FT Executive MBA ranking 2018
In the most important MBA ranking of the year, the Financial Times Executive MBA (EMBA) ranking, the WU Executive Academy'sGlobal Executive MBA is back among the world's top 50: Moving up 13 positions, the program has come 45th (#13 in the EU/#4 in Germany, Austria and Switzerland). Apart from its excellent overall performance, the Global EMBA has done really well in almost all categories of the ranking published today.
The renowned Financial Times EMBA ranking is the most significant ranking of MBA programs in the world. Given that virtually all aspiring MBA students turn to it when it comes to making their program choices, achieving particularly good results in this ranking is crucially important for business schools.
Assoc. Prof. Dr. Barbara Stöttinger
Apart from being a great success for us, this year's results impressively highlight that our alumni have chosen the right program. Moving up 13 positions in the overall ranking and doing significantly better in 11 out of 16 categories is no mean feat,” says Barbara Stöttinger, Dean of the WU Executive Academy.
Edeltraud Hanappi-Egger, Rector of WU Vienna, too is delighted with the performance of the Global EMBA.
Univ.Prof. Dipl.-Ing. Dr. Edeltraud Hanappi-Egger
I am very happy that, after achieving a great success in this year's ‘Masters in Management’ ranking (#13), and after the remarkable results of our master programs „Quantitative Finance“ (# 29) and „Strategy, Innovation, and Management Control“ (# 18) in the QS Business Masters Rankings, we have done sensationally well in yet another Financial Times ranking with our Global Executive MBA. Both results show that, being a provider of internationally respected study and training programs, WU Vienna is one of the best business universities.”
For the first time in years, the Financial Times has made changes to how it ranks business schools: Corporate social responsibility (CSR) is a new ranking category (accounting for 3% of the overall result). Here, the Financial Times takes a closer look at the proportion of modules in the curriculum dealing with CSR, ethics and social or environmental issues. As for the reweighting of ranking criteria, it is interesting to note that greater emphasis is put on gender-related aspects: “The proportion of female lecturers, the proportion of female students and the proportion of female advisory-board members have become significantly more important.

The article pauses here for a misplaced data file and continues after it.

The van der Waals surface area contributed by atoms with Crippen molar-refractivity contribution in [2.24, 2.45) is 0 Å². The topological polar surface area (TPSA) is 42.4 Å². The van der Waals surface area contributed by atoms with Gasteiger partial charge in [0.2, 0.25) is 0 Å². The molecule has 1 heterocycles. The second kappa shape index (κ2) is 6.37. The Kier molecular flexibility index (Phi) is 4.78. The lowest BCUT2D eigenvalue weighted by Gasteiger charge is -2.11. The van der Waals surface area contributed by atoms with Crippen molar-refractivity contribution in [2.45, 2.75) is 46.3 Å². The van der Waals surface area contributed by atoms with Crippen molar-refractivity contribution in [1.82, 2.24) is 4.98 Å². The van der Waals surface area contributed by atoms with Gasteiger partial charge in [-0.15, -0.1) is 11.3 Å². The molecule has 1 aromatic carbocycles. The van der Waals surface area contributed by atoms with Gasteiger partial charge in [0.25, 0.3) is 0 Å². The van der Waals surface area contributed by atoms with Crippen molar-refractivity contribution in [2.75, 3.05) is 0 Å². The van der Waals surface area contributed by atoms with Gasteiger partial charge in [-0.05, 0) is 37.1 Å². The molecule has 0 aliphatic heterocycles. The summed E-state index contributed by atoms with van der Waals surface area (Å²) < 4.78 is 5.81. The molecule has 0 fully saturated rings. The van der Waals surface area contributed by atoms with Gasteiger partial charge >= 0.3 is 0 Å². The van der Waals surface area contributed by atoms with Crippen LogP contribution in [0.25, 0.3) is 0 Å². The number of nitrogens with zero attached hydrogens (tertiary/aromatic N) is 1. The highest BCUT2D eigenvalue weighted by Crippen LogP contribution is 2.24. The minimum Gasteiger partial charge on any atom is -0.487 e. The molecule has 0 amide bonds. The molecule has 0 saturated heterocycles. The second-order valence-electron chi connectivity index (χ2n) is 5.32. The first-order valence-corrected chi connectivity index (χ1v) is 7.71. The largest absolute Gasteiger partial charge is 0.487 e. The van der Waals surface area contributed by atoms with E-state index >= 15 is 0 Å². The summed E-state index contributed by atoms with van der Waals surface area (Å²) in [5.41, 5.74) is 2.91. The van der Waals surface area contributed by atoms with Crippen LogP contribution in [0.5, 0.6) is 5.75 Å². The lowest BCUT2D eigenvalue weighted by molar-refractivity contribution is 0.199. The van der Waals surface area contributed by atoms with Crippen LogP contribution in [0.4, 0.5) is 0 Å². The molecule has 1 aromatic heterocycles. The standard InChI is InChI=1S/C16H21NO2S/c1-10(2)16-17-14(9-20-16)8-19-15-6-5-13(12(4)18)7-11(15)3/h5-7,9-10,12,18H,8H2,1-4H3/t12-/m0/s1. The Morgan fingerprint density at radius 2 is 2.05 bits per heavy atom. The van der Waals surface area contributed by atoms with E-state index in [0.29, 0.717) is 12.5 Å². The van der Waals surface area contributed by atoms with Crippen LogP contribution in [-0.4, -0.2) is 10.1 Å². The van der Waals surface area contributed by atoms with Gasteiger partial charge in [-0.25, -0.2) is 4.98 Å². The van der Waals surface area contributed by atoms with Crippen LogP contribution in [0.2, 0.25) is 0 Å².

Together, these three categories now account for 12%, rather than 9%, of the overall result. In other words, diversity is playing a bigger and bigger role in the Financial Times ranking as well, and this is something we very much welcome,” explains Prof. Stöttinger.
“For us as a business school, this is, of course, a great result because it highlights that all our efforts in recent years have been geared in the right direction. What is much more important, though, is to think about what the result means for our students and alumni,” says Prof. Stöttinger.
Thematically, the ranking can be broken down into three major areas:
In terms of career development, the Global Executive MBA has significantly improved on last year, not only as far as the increase in compensation (+47%) is concerned but also when it comes to career progression (#67 out of 100) and with regard to the objectives reached (78%).
As for the diversity of the business school, the program's performance has been even more impressive: In five out of seven categories (including the three gender-related ones), it has scored better results this time. Research-wise, WU Vienna has moved up 4 positions compared to 2017, and in the newly introduced CSR category, the Global Executive MBA has taken a respectable 43rd place with its curriculum.
The ranking results are available here online.